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Wizard of Oz: The yellow brick road to confidence

All the way from remote Pemagatshel, 29 students staged The Wizard of Oz with its famed landmark, the yellow brick road, transporting the audience to a world of musical fantasy at Motithang on Monday.

Pemagatshel Middle Secondary School (PMSS) students performed the drama, enacting Dorothy and her dog Toto along with their friends who follow the yellow brick road to Oz on Monday.

The much-loved story tells of the adventures of Dorothy and Toto as they follow the yellow brick road to meet the Wizard who can transport them home.  Along the way, they meet a Scarecrow who needs a brain, a Tin Man missing a heart and a Cowardly Lion who wants courage.

It was definitely a treat for the students as they learnt dazzling dance numbers, catchy songs and developed team spirit.

PMSS stood second in the dzongkhag-level competition.

Tshering Yangzom, the teacher and drama coordinator said the classic tale was selected because it is a story both the students and parents can connect with and enjoy.

“It is perfect for all generations. Every child can relate to it and it is something the parents will love,” she said adding that the play expresses some powerful messages and themes such as the importance of home, relationships, imaginations, dreams and human nature.

“It is colorful and interesting. It also has a musical sequence which made it more exciting for students,” said Tshering Yangzom.

The show not only helped students individually but also built a team rapport.

“The students most importantly were able to help each other in a way they had never done before,” she said.

Initiated by the Ministry of Education to promote holistic approach to education especially drama culture, a 50-day drama festival to be performed by selected schools across the country kick-started on August 16.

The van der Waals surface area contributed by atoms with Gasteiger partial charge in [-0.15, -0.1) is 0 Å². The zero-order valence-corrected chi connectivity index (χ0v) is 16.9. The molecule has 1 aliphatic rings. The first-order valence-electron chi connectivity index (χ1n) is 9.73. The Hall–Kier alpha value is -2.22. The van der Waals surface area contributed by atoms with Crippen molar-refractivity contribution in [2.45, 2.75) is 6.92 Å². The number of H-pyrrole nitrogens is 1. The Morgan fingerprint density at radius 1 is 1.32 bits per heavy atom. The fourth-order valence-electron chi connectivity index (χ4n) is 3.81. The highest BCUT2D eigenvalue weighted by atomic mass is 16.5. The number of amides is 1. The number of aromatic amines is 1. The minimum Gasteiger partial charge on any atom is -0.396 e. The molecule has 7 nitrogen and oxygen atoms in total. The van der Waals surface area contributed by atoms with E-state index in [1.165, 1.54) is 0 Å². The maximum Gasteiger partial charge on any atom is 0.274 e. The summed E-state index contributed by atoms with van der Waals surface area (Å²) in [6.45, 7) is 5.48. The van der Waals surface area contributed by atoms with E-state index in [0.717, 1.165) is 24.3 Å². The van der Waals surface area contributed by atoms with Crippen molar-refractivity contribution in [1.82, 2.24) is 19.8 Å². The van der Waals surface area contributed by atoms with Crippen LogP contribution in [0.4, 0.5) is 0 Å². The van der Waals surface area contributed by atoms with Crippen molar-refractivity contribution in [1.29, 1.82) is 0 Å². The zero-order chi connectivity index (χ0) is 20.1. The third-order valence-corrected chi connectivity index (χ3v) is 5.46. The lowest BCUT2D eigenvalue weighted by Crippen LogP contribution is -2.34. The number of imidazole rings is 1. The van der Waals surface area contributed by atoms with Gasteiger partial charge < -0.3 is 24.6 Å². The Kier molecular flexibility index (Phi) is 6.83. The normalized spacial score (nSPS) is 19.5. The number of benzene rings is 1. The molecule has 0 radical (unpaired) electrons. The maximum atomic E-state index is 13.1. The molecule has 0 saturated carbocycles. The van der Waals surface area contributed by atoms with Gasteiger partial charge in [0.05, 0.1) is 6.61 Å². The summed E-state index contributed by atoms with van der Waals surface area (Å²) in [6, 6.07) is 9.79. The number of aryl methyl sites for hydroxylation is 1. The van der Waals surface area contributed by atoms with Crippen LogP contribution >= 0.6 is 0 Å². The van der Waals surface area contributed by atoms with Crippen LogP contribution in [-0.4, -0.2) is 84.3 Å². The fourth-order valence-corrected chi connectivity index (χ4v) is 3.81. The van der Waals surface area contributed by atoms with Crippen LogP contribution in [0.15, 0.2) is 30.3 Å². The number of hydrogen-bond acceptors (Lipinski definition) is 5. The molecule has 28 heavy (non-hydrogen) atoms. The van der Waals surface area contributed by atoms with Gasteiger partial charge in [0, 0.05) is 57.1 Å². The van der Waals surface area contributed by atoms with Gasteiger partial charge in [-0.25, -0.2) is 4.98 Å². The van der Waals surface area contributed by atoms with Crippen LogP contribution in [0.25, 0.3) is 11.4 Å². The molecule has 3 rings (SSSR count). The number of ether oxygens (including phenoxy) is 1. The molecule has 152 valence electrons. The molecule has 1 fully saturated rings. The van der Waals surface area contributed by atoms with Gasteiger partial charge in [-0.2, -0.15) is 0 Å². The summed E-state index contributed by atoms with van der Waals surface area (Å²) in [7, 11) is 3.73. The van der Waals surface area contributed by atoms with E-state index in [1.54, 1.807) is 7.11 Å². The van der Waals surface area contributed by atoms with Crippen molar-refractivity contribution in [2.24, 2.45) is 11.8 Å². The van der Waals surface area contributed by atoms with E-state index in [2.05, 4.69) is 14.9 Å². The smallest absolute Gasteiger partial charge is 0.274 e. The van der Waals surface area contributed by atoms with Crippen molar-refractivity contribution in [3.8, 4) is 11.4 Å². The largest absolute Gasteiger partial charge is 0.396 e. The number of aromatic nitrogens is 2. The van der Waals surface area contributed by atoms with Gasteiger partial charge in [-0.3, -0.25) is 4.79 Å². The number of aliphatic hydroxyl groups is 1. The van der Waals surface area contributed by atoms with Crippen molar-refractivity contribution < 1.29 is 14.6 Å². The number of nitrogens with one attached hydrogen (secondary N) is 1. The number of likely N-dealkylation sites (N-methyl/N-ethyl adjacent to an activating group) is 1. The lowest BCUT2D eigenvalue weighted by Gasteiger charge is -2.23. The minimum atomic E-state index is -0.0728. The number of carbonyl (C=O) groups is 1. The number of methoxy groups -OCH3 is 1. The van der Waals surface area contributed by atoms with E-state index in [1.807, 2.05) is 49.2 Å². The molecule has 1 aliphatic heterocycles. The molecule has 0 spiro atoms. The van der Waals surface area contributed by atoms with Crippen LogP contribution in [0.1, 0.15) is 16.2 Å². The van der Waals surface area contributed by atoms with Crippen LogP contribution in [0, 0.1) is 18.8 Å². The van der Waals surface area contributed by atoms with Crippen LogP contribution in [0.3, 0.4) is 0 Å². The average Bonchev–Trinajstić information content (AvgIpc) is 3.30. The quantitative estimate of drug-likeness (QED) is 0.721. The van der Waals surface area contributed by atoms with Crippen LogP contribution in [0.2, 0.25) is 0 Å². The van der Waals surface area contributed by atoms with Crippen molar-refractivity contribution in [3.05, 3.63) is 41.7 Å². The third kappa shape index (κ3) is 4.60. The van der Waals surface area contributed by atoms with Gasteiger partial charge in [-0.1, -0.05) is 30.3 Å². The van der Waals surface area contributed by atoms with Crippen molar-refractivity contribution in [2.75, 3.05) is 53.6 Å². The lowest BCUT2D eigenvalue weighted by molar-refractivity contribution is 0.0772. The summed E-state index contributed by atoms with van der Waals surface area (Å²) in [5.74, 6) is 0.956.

Each drama focuses on aspects of theater from stage craft and makeup to acting and performance.

“It was hard but with help of other teachers we created this show and managed to achieve this in a relatively short time,” said Tshering Yangzom. They set up the entire stage, stitched the costumes and did their own makeup.

“But it was fun,” she added.

The show also offered parents the opportunity to witness the impact exposure to theater and arts has on children.

Lotey Om, sister of Kinley Wangmo who played an evil witch effortlessly said, “It did not matter what role she played, I am glad she was able to do what she loves most and what she is best at.”

According to teacher Tshering Yangzom, drama is an important means to show one’s creativity, selfcontrol, discipline, communication skill and most importantly it strengthens literacy.

“It paves way for students to explore their emotions, thoughts and dreams which in one way or the other builds  selfesteem and confidence,” she said.

One of the students who played the wizard’s guard was quiet and shy while rehearsing the song, “Merry Old Land Of Oz,” where Dorothy and her friends enter the Emerald City and get makeovers but he refused to dance.

“He was not confident about his dance moves but after practice, he developed confidence. He learned the steps quickly and managed to keep up with everything going on despite being very shy. I was very impressed,” said Tshering Yangzom.

Tshering Lhaden who played Dorothy in the play said: “We performed the drama as best as we could and it was a lovely feeling. It was awesome.”

Pema Seldon from Thimphu

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